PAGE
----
Northern Ireland

Rates revaluation report on NI business premises

Cash Image copyright PA
Image caption The last revaluation took place in Northern Ireland in 2003 and was based on 1 April 2001 rental values

Many retailers in central Belfast and in Northern Ireland's towns are likely to have their rates bills cut after a revaluation exercise.

All 73,000 non-domestic properties, including shops, offices and factories, have been officially revalued for the first time since 2001.

Rates bills are based on those valuations.

Those properties that have become relatively less valuable will now attract lower rates.

Some shops on Donegall Place, traditionally Belfast's main shopping street could see bills halved.

The rateable value of a business property is worked out using its Net Annual Value (NAV).

NAV is an assessment of the annual rental value that the property could reasonably be let for at a fixed point in time.

The NAV is then multiplied by the 'rate in the pound' to produce the annual bill.

As an example, the NAV of 14 Donegall Place, which is occupied by JD Sports, is down from £277,500 to £127,000 a fall of 54%.

Actual rates bills will not be clear until February 2015 when Stormont and the councils set the 'rate in the pound'.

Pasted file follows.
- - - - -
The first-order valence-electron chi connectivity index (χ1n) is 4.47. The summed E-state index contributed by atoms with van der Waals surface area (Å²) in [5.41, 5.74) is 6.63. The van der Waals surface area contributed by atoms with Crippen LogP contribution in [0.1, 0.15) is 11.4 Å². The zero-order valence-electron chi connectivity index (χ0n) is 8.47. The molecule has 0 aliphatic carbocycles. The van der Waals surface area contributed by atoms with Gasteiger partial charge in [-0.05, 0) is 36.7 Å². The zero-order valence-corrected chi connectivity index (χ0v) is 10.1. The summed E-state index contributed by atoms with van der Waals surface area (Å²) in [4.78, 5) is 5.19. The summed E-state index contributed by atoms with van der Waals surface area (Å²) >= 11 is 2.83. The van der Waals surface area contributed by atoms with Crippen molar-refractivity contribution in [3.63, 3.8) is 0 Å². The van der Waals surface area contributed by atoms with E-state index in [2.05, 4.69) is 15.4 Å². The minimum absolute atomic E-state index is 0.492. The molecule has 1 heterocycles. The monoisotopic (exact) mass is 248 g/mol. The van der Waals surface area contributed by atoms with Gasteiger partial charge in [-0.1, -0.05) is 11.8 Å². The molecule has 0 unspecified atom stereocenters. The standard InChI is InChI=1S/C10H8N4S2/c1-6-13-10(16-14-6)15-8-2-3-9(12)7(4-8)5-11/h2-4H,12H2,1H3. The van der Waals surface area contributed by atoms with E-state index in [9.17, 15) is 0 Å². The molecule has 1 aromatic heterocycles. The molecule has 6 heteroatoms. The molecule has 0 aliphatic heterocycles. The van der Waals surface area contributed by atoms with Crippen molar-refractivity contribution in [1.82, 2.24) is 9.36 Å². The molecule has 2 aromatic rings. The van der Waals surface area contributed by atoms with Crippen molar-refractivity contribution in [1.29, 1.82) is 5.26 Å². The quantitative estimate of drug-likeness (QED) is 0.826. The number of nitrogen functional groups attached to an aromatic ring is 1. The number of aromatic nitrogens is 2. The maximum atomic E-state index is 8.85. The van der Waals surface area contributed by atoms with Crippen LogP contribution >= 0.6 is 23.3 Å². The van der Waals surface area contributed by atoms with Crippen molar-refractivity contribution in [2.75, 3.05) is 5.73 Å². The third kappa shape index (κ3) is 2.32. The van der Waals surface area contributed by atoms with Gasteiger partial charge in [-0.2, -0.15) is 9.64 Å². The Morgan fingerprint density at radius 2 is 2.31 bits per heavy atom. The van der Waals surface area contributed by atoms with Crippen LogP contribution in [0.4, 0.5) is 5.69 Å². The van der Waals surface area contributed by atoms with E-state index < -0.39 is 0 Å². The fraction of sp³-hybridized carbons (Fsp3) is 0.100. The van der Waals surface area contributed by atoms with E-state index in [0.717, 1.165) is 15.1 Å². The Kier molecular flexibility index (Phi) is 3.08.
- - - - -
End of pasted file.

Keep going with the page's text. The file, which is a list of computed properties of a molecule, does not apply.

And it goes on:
Those facing higher bills will include large supermarkets with rateable values up by 40%.

Out of town and edge of town retail parks, such as Boucher Road in Belfast, are also likely to face increases of at least 18%.

It is a mixed picture for the pub trade, almost half of pubs will see a fall in rateable values but those in the most popular areas, such as Belfast's Cathedral Quarter, will see a rise.

One pub, thus far unidentified, has seen its rateable value increase sevenfold.

Others businesses facing higher bills include the operators of large windfarms and NIE, the electricity infrastructure firm.

The revaluation of NIE's assets could see its rates bill rise from an estimated £16m to an estimated £22m.

Finance Minister Simon Hamilton has emphasised that the revaluation exercise is revenue neutral.

He said: "The executive and new councils will not raise any more money because of the revaluation.

"However the amount raised will be redistributed between non-domestic ratepayers on a fairer basis using modern rental values."

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